In the past it’s seemed to me that there are two, superficially similar but actually quite discreet modes to Marissa Nadler’s songwriting. Sometimes she’s taken the form of a gloomy balladeer with a darkly wailing voice but essentially pretty straight, musically, a clear part of folk music’s richly tragic tradition – see her self-titled album, or her last set 2016’s Strangers.
And sometimes she tinkers with more exotic musical textures – drum machines, feedback, distortion – on what I'd call her great records: Little Hells, July, and ‘Hungry Lies the Ghost’, the standout track on Strangers.
What’s interesting about For My Crimes is that the lines between the two modes finally begin to blur. It has the rich darkness and searching musicality of her ‘progressive’ records, but not the gothy gaucheness (which I absolutely love, btw).
For My Crimes is a folk album, but it sees her bend the idiom to her will almost totally, to the point that ‘country’ or ‘folk’ feel like fairly abstract terms - there is just Marissa Nadler. If it lacks some of the obvious sonic punch of her other records then there’s subtler recompense. There are richly sepia strings artfully performed and arranged by Janel Leppin. There is immaculate production from Nadler, Lawrence Rothman and Justin Raisen that gives most songs and elegiac, wintry lustre but is also versatile enough to sees a close mic’d acoustic take on a metallic intensity on ‘Blue Vapor’, which builds to a thunderous full-band crescendo. And there’s a few celebrity friends on backing vocals. Angel Olsen, Sharon van Etten and Kristin Kontrol all pop up, albeit in fairly discrete form – everything feels subsumed by Nadler (you hear a backing vocal, odds are it’s a famous person). And a lot of hooks: ‘I Can’t Listen To Gene Clark Anymore’, ‘Blue Vapour’, ‘Dream Dream Big in the Sky’ and ‘You’re Only Harmless When You Dream’ all have huge, dreamy, ’50s sorta melodies.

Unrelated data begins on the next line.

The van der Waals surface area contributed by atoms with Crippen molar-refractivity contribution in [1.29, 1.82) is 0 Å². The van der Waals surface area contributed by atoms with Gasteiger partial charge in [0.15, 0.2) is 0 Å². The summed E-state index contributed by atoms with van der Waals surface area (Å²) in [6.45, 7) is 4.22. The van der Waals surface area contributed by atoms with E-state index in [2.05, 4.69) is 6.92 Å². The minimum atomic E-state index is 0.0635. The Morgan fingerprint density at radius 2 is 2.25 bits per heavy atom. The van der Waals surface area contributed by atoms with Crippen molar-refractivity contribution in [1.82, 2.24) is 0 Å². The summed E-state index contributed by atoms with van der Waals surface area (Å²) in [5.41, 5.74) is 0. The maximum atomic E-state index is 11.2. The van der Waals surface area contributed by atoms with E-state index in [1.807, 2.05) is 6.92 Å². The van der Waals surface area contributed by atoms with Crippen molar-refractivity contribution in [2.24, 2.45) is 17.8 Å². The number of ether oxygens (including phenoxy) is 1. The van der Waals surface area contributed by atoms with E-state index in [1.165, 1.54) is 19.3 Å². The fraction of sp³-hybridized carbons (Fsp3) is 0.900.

Perhaps ‘For My Crimes’s real signature is the lyrics. I’m always going to have a softer spot for Nadler singing gothy songs about people dying. But there is a real impressive growth and maturity to her lyrical depictions here of doomed, mutually dependent, mutually destructive relationships (or perhaps it’s a concept album about a single relationship – the possibility is left open).
She borrows a fair amount from country: ‘Interlocking’ sees her talking about how "trouble's been followin’ me"; focus on the words and ‘All Out of Catastrophes’ is quite jovial, an almost funny song about the failure of a relationship ("In your sleep you called me Natalie - it was the nicest thing you said"), but she sounds almost nothing like the musicians she’s nodding to: they’re totally subverted by her wraithlike earnestness and the glistening dark spaces between the notes
And some time she just nails it with a perfectly lyric - in context, "you’re only harmless when you sleep" feel less about an abusive relationship than a painful one, but the chorus feels remarkably weighted with painful meaning.
This is not the best Marissa Nadler record, but it kind of feels like her most perfect, potentially the resolution of a subtle identity crisis that’s run through her music over the years. It’s almost hard to imagine what she’ll do next having arrived here. But the next destination is her problem – for now we have another immaculately dark stop upon the journey.
7Andrzej Lukowski's Score